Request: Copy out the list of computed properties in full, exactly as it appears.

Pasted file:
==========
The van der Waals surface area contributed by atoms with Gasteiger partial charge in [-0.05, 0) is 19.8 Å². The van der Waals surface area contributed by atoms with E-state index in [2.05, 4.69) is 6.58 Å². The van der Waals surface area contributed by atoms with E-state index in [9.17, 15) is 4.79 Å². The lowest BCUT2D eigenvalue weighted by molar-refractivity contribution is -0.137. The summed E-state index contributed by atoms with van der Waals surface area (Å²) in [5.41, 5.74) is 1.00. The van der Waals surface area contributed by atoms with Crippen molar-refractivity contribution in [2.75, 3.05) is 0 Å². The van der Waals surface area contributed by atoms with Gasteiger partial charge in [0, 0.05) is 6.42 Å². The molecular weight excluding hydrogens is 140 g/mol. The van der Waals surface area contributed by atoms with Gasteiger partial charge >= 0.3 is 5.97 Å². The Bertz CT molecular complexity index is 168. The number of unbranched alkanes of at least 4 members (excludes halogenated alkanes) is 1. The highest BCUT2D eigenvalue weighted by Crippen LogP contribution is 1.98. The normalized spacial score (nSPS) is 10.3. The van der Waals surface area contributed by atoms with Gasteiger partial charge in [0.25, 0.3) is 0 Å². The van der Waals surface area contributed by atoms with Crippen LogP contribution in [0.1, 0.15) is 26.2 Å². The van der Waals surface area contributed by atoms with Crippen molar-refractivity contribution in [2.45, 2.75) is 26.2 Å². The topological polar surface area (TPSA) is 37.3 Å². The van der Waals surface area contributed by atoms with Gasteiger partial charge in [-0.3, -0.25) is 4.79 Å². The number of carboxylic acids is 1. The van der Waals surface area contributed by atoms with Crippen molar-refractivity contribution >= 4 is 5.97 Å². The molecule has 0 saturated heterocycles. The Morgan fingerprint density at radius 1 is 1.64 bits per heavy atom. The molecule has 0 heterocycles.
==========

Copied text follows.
The van der Waals surface area contributed by atoms with Gasteiger partial charge in [-0.05, 0) is 19.8 Å². The van der Waals surface area contributed by atoms with E-state index in [2.05, 4.69) is 6.58 Å². The van der Waals surface area contributed by atoms with E-state index in [9.17, 15) is 4.79 Å². The lowest BCUT2D eigenvalue weighted by molar-refractivity contribution is -0.137. The summed E-state index contributed by atoms with van der Waals surface area (Å²) in [5.41, 5.74) is 1.00. The van der Waals surface area contributed by atoms with Crippen molar-refractivity contribution in [2.75, 3.05) is 0 Å². The van der Waals surface area contributed by atoms with Gasteiger partial charge in [0, 0.05) is 6.42 Å². The molecular weight excluding hydrogens is 140 g/mol. The van der Waals surface area contributed by atoms with Gasteiger partial charge >= 0.3 is 5.97 Å². The Bertz CT molecular complexity index is 168. The number of unbranched alkanes of at least 4 members (excludes halogenated alkanes) is 1. The highest BCUT2D eigenvalue weighted by Crippen LogP contribution is 1.98. The normalized spacial score (nSPS) is 10.3. The van der Waals surface area contributed by atoms with Gasteiger partial charge in [0.25, 0.3) is 0 Å². The van der Waals surface area contributed by atoms with Crippen LogP contribution in [0.1, 0.15) is 26.2 Å². The van der Waals surface area contributed by atoms with Crippen molar-refractivity contribution in [2.45, 2.75) is 26.2 Å². The topological polar surface area (TPSA) is 37.3 Å². The van der Waals surface area contributed by atoms with Gasteiger partial charge in [-0.3, -0.25) is 4.79 Å². The number of carboxylic acids is 1. The van der Waals surface area contributed by atoms with Crippen molar-refractivity contribution >= 4 is 5.97 Å². The molecule has 0 saturated heterocycles. The Morgan fingerprint density at radius 1 is 1.64 bits per heavy atom. The molecule has 0 heterocycles.